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Read, Wonder, Discover: Nurturing Imagination

By Lesley Colabucci and Mary Napoli
 | Jul 18, 2016

Literature can take readers on fantastic journeys of discovery, including these selections that explore new worlds, solve problems, invite creativity, and ignite the imagination.

Through creative images, characters, events, and settings, books foster inspiration and help readers shape new understandings of their world.

Ages 4–8

Are We There Yet? Dan Santat. 2016. Little, Brown.

are we there yetFrom the cloth cover that looks like a wrapped present with a bow, to the endpapers featuring progressive images of the sky as the car proceeds from early morning through to darkness, every element of this book is designed to create a visual experience for readers. The premise of the story is introduced on the copyright page showing an invitation to a birthday party, and then the full title page shows two already aggravated parents in the front seat while a child in back asks, “Are we there yet?” As the road trip begins, the page layouts feature both panel art and narrative text, and the story quickly leaps into fantasy. The next few pages of the book are positioned upside down and include a locomotive, pirates, knights, the pyramids, and a dinosaur. The brightly colored mixed-media illustrations create a larger-than-life feel as readers travel through the imagination of the kid in the backseat. This book will appeal to anyone who has endured a long road trip (as either a child or parent) because of the playful art, intriguing fantastic elements, and hilarious dialogue.  

Let Me Finish! Minh Lê. Ill. Isabel Roxas. 2016. Disney-Hyperion.

let me finishFinding a quiet place to read a good book should be an easy task, but not for the young boy in this humorous, metafictive picture book. In his search to find the perfect spot to read, a series of well-intentioned animals share spoilers even though he continues his plea, “Let me finish!” Just when he thinks that he has circumvented all the animals, a dinosaur greets him with, “Have you gotten to the dinosaur at the end of the book yet?” The young boy flees again but lands inside the pages of the physical book. With an intriguing end that will puzzle readers, Minh Lê’s debut picture book exudes creativity and cleverness. Accented by Isabel Roxas’s eye-catching and synergistic illustrations, this funny and imaginative story will surely delight young readers (as long as we let them finish).

The Night Gardener. Terry Fan & Eric Fan. 2016. Simon & Schuster.

the night gardenerVivid. Imaginative. Magical. These are just a few words to describe this collaborative debut picture book written and illustrated by the Fan brothers. When a mysterious stranger arrives at Grimloch Lane with an assortment of gardening tools, something enchanting happens. One morning, William, the young protagonist of the story, is amazed that the owl he had sketched in the dirt the previous day has appeared overnight, as if by magic, as a topiary. The gorgeous topiary owl delights William, but more important, it brings people together. As the story continues, so does its magic with the appearance of stunning topiaries of animals and a majestic Chinese dragon. Bright ink colors grace the pages as the community gazes in merriment and wonder at the transformation of Grimloch Park. Together, the Fan brothers have created an impactful story, told with spare text and gorgeous illustrations that celebrate art, community, and imagination.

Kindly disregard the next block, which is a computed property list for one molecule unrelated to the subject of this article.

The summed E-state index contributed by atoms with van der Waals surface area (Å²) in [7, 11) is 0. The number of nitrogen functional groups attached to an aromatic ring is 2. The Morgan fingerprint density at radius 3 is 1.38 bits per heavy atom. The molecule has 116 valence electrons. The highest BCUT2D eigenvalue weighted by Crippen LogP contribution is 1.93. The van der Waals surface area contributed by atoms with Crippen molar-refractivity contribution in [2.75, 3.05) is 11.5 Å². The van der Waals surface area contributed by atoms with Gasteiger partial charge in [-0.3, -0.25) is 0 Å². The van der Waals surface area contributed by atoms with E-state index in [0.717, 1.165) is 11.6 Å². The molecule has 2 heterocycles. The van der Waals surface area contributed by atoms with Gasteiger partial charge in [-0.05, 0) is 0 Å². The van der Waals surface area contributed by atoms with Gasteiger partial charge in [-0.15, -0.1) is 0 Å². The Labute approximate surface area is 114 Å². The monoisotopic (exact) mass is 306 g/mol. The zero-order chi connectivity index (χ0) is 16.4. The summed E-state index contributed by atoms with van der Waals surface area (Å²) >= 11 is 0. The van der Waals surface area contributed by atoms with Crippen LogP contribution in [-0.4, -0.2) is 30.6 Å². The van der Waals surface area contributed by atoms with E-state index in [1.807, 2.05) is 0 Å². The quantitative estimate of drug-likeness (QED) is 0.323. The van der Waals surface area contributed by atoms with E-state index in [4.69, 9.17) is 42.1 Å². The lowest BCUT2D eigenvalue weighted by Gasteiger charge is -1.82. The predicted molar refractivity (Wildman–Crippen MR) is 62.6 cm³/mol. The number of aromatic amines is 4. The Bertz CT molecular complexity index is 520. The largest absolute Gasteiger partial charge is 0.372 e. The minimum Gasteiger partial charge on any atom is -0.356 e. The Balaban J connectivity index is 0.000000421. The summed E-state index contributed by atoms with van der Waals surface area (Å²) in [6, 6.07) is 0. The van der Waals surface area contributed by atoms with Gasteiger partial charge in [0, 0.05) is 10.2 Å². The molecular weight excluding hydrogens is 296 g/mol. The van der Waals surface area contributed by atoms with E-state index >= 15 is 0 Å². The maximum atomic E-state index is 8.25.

Turn on the Night. Geraldo Valério. 2016. Groundwood/House of Anansi.

turn on the nightIn this wordless picture book, readers join a young girl on an imaginative journey. The first double-page spread shows an aerial view of an unlit majestic sky and a lush green landscape filled with houses, followed by a close-up of one house bearing a reindeer weather vane, a chicken coop, and a doghouse. Inside the house, a young girl is asleep in an unlit room with her stuffed chicken toy and a book. In the ensuing pages, the girl transforms into a wolf-like creature (like the one on the cover of her book) and soars out the window, beaming with happiness. In a dream-like sequence, the wolf, chicken, and reindeer fly through the night sky until they reach a bright star. The animals collect and transport the star back to the girl’s room, transforming it into a celestial wonder. Created with acrylic paint and colored pencil, Valério’s illustrations communicate emotion while celebrating the power of imagination and visual storytelling.